As she leaves me to make a bee-line for the bar, I begin unwrapping my scarf while taking everything in. The crowd’s mostly our age, maybe some a decade or two older. Everyone seems to be in good spirits, and noticeably relaxed. Immediately I wonder how many live here in the city and don’t have family nearby, opting to celebrate with friends instead.

Now that I’ve acquired my bachelor’s degree, I’ve considered starting my career somewhere new. I’m starting police academy training back home after the holidays, so at least I have time to choose. Either way, I’m not convinced I have the big city mentality needed to thrive somewhere this massive.

New York has been a fun place to visit for the most part, but I’m not sure I could ever call something so disorderly home. Relocating to Minneapolis was a big enough step the way it was. There’s a part of me that clings to the idea of staying in the Midwest the rest of my life anyway.

If I’m being completely honest with myself, which I almost never am when it comes to matters of the heart, I’m still secretly pining after a certain farmer in Minnesota, hopeful he’ll one day change his mind about giving a relationship with me a fair chance.

When I met Hunter Kendall two years ago as the friend of a friend, he was a shameless flirt. Although he came off as being another player at first, after I put him in his place he was a total gentleman. In fact, he was the first guy in forever to treat me respectfully, like I wasn’t merely a piece of ass.

I hadn’t met anyone with his humor and confidence who also seemed to have a big heart. It was clear the way he talked about his siblings and their babies that he values family, and that’s another thing I’ve struggled with when dating guys from the city. And he’s not at all what I pictured as a stereotypical farmer. He once told me he doesn’t own a cowboy hat, nor does he care for country music. He’d look more at home standing front row at a rock concert, or in my bed.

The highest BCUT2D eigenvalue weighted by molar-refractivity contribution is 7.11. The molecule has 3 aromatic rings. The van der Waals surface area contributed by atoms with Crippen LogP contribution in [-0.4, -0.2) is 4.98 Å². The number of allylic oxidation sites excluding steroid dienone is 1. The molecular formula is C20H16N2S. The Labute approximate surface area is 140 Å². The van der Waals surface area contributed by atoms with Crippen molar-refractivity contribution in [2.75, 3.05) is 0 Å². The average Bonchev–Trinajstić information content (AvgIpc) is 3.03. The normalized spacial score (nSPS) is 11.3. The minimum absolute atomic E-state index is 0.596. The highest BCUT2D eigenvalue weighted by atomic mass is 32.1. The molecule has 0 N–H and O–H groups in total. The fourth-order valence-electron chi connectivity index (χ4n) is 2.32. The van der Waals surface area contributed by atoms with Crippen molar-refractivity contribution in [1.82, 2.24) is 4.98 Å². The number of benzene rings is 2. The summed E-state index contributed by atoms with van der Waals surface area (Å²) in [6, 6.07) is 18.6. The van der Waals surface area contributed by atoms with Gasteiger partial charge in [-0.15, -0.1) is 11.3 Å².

Exactly a year after we met, when Hunter appeared at the same resort where Harper and I chose to spend our Christmas, I fell hard. He’s witty, charming, hardworking—everything I value in a good man. Although he basically admitted he wanted me too, he was adamant that a relationship wouldn’t work between us because of my career, and his plans to stay rural due to his obligations with his family farm.

But I convinced him to kiss me, and oh man, did he ever. He did it in a way I’ve never been kissed before—a way I doubt I could ever forget. With passion and adoration. Like I was special, worthy of being worshipped. I swear it’s the only time in my life I’ve felt a full out-of-body experience, like I was an outsider watching the kiss, or that I was even watching a glorious dream.

I was so lost in the kiss that I would’ve given myself to him right there in front of everyone in the resort’s lobby. I didn’t care if anyone watched, because I was ready to offer Hunter Kendall anything he wanted.

Then he told me goodbye, and I haven’t seen him since.

I’ve had more dreams about that damn kiss, some while wide awake. I’ve pretended that I don’t have time to date between graduating college and starting at the academy. I’ve become an old spinster in my new apartment, telling myself it’s for professional reasons. I’ve kept in touch with Hunter on social media even though he’s hardly on there at all anymore, forcing me to pour over a handful of old pictures.

“Merry Christmas, beautiful,” a deep voice rolls beside me.

For a second I’m frozen in place by the sound, believing by some miracle I managed to summon the very object of my affection. It wouldn’t be completely unheard of, considering we’ve run into each other on Christmas Day, two years in a row. We even joked that it’s a standing date. Could I be so lucky?